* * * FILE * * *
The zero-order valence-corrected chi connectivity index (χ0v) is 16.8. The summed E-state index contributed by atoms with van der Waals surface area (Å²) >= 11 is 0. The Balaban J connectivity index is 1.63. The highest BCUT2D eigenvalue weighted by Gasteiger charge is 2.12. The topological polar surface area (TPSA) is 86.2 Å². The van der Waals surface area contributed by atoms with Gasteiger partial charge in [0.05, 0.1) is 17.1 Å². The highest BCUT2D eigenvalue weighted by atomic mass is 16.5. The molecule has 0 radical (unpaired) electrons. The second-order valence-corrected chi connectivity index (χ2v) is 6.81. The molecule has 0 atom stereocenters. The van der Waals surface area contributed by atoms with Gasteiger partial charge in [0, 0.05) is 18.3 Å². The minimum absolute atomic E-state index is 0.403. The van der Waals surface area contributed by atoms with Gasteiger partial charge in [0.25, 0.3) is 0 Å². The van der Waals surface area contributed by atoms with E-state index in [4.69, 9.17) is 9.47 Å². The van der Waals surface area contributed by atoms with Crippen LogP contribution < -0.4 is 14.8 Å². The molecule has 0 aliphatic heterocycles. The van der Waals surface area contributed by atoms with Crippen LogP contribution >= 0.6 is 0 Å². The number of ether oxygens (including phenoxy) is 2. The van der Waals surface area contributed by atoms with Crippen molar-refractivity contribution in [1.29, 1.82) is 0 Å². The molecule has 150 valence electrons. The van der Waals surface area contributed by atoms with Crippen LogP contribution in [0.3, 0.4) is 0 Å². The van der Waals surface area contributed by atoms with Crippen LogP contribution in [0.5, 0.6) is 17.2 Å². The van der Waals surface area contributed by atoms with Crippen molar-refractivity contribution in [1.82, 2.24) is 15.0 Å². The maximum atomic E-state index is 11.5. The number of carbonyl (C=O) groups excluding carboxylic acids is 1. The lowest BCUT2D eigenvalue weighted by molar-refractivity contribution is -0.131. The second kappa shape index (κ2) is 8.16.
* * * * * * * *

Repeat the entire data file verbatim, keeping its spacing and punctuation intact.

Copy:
The zero-order valence-corrected chi connectivity index (χ0v) is 16.8. The summed E-state index contributed by atoms with van der Waals surface area (Å²) >= 11 is 0. The Balaban J connectivity index is 1.63. The highest BCUT2D eigenvalue weighted by Gasteiger charge is 2.12. The topological polar surface area (TPSA) is 86.2 Å². The van der Waals surface area contributed by atoms with Gasteiger partial charge in [0.05, 0.1) is 17.1 Å². The highest BCUT2D eigenvalue weighted by atomic mass is 16.5. The molecule has 0 radical (unpaired) electrons. The second-order valence-corrected chi connectivity index (χ2v) is 6.81. The molecule has 0 atom stereocenters. The van der Waals surface area contributed by atoms with Gasteiger partial charge in [0, 0.05) is 18.3 Å². The minimum absolute atomic E-state index is 0.403. The van der Waals surface area contributed by atoms with Gasteiger partial charge in [0.25, 0.3) is 0 Å². The van der Waals surface area contributed by atoms with E-state index in [4.69, 9.17) is 9.47 Å². The van der Waals surface area contributed by atoms with Crippen LogP contribution < -0.4 is 14.8 Å². The molecule has 0 aliphatic heterocycles. The van der Waals surface area contributed by atoms with Crippen LogP contribution >= 0.6 is 0 Å². The number of ether oxygens (including phenoxy) is 2. The van der Waals surface area contributed by atoms with Crippen molar-refractivity contribution in [1.29, 1.82) is 0 Å². The molecule has 150 valence electrons. The van der Waals surface area contributed by atoms with Crippen LogP contribution in [0.3, 0.4) is 0 Å². The van der Waals surface area contributed by atoms with Crippen LogP contribution in [0.5, 0.6) is 17.2 Å². The van der Waals surface area contributed by atoms with Crippen molar-refractivity contribution in [1.82, 2.24) is 15.0 Å². The maximum atomic E-state index is 11.5. The number of carbonyl (C=O) groups excluding carboxylic acids is 1. The lowest BCUT2D eigenvalue weighted by molar-refractivity contribution is -0.131. The second kappa shape index (κ2) is 8.16.